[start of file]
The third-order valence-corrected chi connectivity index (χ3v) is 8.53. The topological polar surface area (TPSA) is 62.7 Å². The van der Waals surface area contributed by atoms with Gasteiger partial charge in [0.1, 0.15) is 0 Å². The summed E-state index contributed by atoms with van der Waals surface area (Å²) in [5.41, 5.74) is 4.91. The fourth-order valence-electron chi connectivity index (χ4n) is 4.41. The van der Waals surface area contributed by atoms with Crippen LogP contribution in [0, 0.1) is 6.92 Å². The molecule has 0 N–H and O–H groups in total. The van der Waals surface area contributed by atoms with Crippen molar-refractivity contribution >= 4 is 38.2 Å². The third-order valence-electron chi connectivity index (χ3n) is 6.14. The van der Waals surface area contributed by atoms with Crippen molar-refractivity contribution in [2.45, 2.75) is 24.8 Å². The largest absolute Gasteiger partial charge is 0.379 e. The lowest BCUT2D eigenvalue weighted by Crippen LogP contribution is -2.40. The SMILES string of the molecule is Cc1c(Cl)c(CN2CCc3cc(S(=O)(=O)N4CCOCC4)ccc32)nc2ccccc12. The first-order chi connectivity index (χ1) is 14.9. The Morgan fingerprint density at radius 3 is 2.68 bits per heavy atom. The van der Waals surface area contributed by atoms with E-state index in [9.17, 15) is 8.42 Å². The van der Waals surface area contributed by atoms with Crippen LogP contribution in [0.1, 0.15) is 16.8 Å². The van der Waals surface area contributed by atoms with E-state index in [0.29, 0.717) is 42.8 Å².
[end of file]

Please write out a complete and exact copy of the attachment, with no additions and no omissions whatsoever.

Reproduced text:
The third-order valence-corrected chi connectivity index (χ3v) is 8.53. The topological polar surface area (TPSA) is 62.7 Å². The van der Waals surface area contributed by atoms with Gasteiger partial charge in [0.1, 0.15) is 0 Å². The summed E-state index contributed by atoms with van der Waals surface area (Å²) in [5.41, 5.74) is 4.91. The fourth-order valence-electron chi connectivity index (χ4n) is 4.41. The van der Waals surface area contributed by atoms with Crippen LogP contribution in [0, 0.1) is 6.92 Å². The molecule has 0 N–H and O–H groups in total. The van der Waals surface area contributed by atoms with Crippen molar-refractivity contribution >= 4 is 38.2 Å². The third-order valence-electron chi connectivity index (χ3n) is 6.14. The van der Waals surface area contributed by atoms with Crippen molar-refractivity contribution in [2.45, 2.75) is 24.8 Å². The largest absolute Gasteiger partial charge is 0.379 e. The lowest BCUT2D eigenvalue weighted by Crippen LogP contribution is -2.40. The SMILES string of the molecule is Cc1c(Cl)c(CN2CCc3cc(S(=O)(=O)N4CCOCC4)ccc32)nc2ccccc12. The first-order chi connectivity index (χ1) is 14.9. The Morgan fingerprint density at radius 3 is 2.68 bits per heavy atom. The van der Waals surface area contributed by atoms with E-state index in [9.17, 15) is 8.42 Å². The van der Waals surface area contributed by atoms with Crippen LogP contribution in [0.1, 0.15) is 16.8 Å². The van der Waals surface area contributed by atoms with E-state index in [0.29, 0.717) is 42.8 Å².